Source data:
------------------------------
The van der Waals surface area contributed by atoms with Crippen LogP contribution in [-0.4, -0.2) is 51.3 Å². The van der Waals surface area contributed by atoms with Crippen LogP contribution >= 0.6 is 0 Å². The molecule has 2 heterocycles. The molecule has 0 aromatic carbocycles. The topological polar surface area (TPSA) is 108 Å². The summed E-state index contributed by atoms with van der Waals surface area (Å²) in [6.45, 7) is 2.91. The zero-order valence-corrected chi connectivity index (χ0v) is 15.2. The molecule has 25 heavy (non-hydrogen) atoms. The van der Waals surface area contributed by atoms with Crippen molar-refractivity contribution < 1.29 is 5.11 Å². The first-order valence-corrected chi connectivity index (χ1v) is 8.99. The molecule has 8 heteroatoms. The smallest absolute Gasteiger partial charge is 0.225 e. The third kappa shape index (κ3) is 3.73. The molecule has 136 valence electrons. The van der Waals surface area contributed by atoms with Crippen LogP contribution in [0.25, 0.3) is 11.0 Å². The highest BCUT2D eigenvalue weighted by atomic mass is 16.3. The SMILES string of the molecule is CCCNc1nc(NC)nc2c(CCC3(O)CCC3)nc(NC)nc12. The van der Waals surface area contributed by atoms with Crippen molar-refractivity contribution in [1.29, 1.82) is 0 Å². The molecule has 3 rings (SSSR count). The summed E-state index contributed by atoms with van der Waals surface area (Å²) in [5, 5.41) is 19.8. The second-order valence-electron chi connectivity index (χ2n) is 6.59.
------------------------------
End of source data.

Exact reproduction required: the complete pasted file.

The van der Waals surface area contributed by atoms with Crippen LogP contribution in [-0.4, -0.2) is 51.3 Å². The van der Waals surface area contributed by atoms with Crippen LogP contribution >= 0.6 is 0 Å². The molecule has 2 heterocycles. The molecule has 0 aromatic carbocycles. The topological polar surface area (TPSA) is 108 Å². The summed E-state index contributed by atoms with van der Waals surface area (Å²) in [6.45, 7) is 2.91. The zero-order valence-corrected chi connectivity index (χ0v) is 15.2. The molecule has 25 heavy (non-hydrogen) atoms. The van der Waals surface area contributed by atoms with Crippen molar-refractivity contribution < 1.29 is 5.11 Å². The first-order valence-corrected chi connectivity index (χ1v) is 8.99. The molecule has 8 heteroatoms. The smallest absolute Gasteiger partial charge is 0.225 e. The third kappa shape index (κ3) is 3.73. The molecule has 136 valence electrons. The van der Waals surface area contributed by atoms with Crippen LogP contribution in [0.25, 0.3) is 11.0 Å². The highest BCUT2D eigenvalue weighted by atomic mass is 16.3. The SMILES string of the molecule is CCCNc1nc(NC)nc2c(CCC3(O)CCC3)nc(NC)nc12. The van der Waals surface area contributed by atoms with Crippen molar-refractivity contribution in [1.29, 1.82) is 0 Å². The molecule has 3 rings (SSSR count). The summed E-state index contributed by atoms with van der Waals surface area (Å²) in [5, 5.41) is 19.8. The second-order valence-electron chi connectivity index (χ2n) is 6.59.